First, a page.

Prince was true to his word. During that next week I received a call from the new venue in town and by the weekend I was a concert roadie. My tenure in the music industry was short lived, as I worked six days a week in television. But I did have the opportunity to work the John Denver World Tour and the Beach Boys Tour.

The experience opened my eyes to an entire world that I didn’t know existed. Some day I’ll take the time to share about it, but for now I’ll just say, “Thanks Prince, for our great chat and my intro into the music industry.”

Copyright 2016 by CJ Powers

 

The Toy Story 2 Argument: People vs. Ideas

jacket illustration: © Disney • Pixar

jacket illustration: © Disney • Pixar

Ed Catmull offers business lessons from Pixar and Disney in his book, “Creativity, Inc.” I agreed with his perspective on the value of people over ideas, which runs counterintuitive with the majority of production companies.

Most of his philosophy came about during his work on Toy Story 2, a production that originated as a direct to video release, but took a sharp turn and became one of the most successful theatrical sequels of all time. Unfortunately the success and its lessons came at a great cost that formed Catmull’s philosophy.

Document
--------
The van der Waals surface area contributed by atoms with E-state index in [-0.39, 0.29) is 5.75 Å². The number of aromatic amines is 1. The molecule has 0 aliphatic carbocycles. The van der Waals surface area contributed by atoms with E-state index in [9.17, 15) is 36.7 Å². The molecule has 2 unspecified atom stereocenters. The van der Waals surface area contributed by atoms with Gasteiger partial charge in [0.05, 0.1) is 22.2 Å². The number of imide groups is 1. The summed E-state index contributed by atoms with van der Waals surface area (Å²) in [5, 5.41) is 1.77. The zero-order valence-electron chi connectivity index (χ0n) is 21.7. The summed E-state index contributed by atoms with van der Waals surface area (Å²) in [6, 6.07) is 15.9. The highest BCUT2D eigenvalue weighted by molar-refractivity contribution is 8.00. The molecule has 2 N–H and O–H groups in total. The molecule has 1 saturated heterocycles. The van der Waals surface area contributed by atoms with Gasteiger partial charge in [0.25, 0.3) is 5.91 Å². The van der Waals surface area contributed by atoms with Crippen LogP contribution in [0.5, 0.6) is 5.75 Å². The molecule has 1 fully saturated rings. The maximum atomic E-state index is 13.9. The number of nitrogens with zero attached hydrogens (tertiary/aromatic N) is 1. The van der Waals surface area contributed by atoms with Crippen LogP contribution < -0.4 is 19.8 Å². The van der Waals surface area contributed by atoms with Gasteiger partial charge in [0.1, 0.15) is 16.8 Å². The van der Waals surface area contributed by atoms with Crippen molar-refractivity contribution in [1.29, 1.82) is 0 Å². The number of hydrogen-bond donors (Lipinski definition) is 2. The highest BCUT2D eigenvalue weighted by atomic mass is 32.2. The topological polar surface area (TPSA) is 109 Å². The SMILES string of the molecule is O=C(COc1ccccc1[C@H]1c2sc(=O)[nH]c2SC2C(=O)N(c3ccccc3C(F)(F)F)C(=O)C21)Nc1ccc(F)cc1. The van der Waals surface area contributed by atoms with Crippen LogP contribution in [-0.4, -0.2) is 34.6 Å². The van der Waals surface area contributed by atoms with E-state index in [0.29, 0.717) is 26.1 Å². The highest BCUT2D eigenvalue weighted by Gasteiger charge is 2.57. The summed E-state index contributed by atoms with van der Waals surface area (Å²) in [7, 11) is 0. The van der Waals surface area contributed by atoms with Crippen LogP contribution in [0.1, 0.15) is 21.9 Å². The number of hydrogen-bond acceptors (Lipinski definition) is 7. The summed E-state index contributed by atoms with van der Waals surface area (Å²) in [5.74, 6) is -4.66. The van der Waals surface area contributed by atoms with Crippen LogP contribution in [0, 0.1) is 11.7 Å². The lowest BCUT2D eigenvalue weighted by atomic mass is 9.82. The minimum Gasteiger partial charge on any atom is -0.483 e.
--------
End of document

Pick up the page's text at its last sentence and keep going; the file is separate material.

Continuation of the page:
The argument comes from the business value that either the people or the ideas are more important. The determination of what a company values most determines the processes that exploits that value. If ideas are more important, then the company churns their employees in search of great ideas, but if the people are more important they see to their needs knowing that they will create great ideas.

“If you give a good idea to a mediocre team, they will screw it up,” says Catmull. “If you give a mediocre idea to a brilliant team, they will either fix it or throw it away and come up with something better.”

Putting a team of the right people with the right chemistry together is the necessary precursor to getting the right ideas. But not everyone agrees with this philosophy. When asked among industry peers the responses to people vs. ideas generate a 50/50 response. This statistically suggests that no one is responding to fact or experience, but rather are all guessing, picking a random answer, as if flipping a coin.